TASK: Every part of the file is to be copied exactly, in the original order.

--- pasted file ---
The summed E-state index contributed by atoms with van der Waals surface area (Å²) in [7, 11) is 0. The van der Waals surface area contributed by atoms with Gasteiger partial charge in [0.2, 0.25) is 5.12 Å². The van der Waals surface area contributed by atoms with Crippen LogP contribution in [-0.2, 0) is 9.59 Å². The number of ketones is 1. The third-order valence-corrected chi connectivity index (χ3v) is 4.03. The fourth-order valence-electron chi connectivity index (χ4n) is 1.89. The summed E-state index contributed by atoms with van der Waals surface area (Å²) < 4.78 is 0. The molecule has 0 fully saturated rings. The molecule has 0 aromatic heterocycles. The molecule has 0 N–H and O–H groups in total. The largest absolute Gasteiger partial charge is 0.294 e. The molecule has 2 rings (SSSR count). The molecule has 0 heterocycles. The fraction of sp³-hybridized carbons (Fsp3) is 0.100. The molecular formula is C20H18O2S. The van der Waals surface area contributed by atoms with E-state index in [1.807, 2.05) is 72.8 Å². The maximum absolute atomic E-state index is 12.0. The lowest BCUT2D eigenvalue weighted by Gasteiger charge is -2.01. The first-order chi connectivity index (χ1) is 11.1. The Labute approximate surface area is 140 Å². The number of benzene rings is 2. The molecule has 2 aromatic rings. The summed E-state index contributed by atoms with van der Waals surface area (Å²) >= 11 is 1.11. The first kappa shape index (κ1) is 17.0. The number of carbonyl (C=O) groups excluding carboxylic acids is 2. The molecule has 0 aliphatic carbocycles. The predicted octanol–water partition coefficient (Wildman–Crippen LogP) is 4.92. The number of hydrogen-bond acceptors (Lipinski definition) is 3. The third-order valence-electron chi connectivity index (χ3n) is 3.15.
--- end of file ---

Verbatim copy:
The summed E-state index contributed by atoms with van der Waals surface area (Å²) in [7, 11) is 0. The van der Waals surface area contributed by atoms with Gasteiger partial charge in [0.2, 0.25) is 5.12 Å². The van der Waals surface area contributed by atoms with Crippen LogP contribution in [-0.2, 0) is 9.59 Å². The number of ketones is 1. The third-order valence-corrected chi connectivity index (χ3v) is 4.03. The fourth-order valence-electron chi connectivity index (χ4n) is 1.89. The summed E-state index contributed by atoms with van der Waals surface area (Å²) < 4.78 is 0. The molecule has 0 fully saturated rings. The molecule has 0 aromatic heterocycles. The molecule has 0 N–H and O–H groups in total. The largest absolute Gasteiger partial charge is 0.294 e. The molecule has 2 rings (SSSR count). The molecule has 0 heterocycles. The fraction of sp³-hybridized carbons (Fsp3) is 0.100. The molecular formula is C20H18O2S. The van der Waals surface area contributed by atoms with E-state index in [1.807, 2.05) is 72.8 Å². The maximum absolute atomic E-state index is 12.0. The lowest BCUT2D eigenvalue weighted by Gasteiger charge is -2.01. The first-order chi connectivity index (χ1) is 11.1. The Labute approximate surface area is 140 Å². The number of benzene rings is 2. The molecule has 2 aromatic rings. The summed E-state index contributed by atoms with van der Waals surface area (Å²) >= 11 is 1.11. The first kappa shape index (κ1) is 17.0. The number of carbonyl (C=O) groups excluding carboxylic acids is 2. The molecule has 0 aliphatic carbocycles. The predicted octanol–water partition coefficient (Wildman–Crippen LogP) is 4.92. The number of hydrogen-bond acceptors (Lipinski definition) is 3. The third-order valence-electron chi connectivity index (χ3n) is 3.15.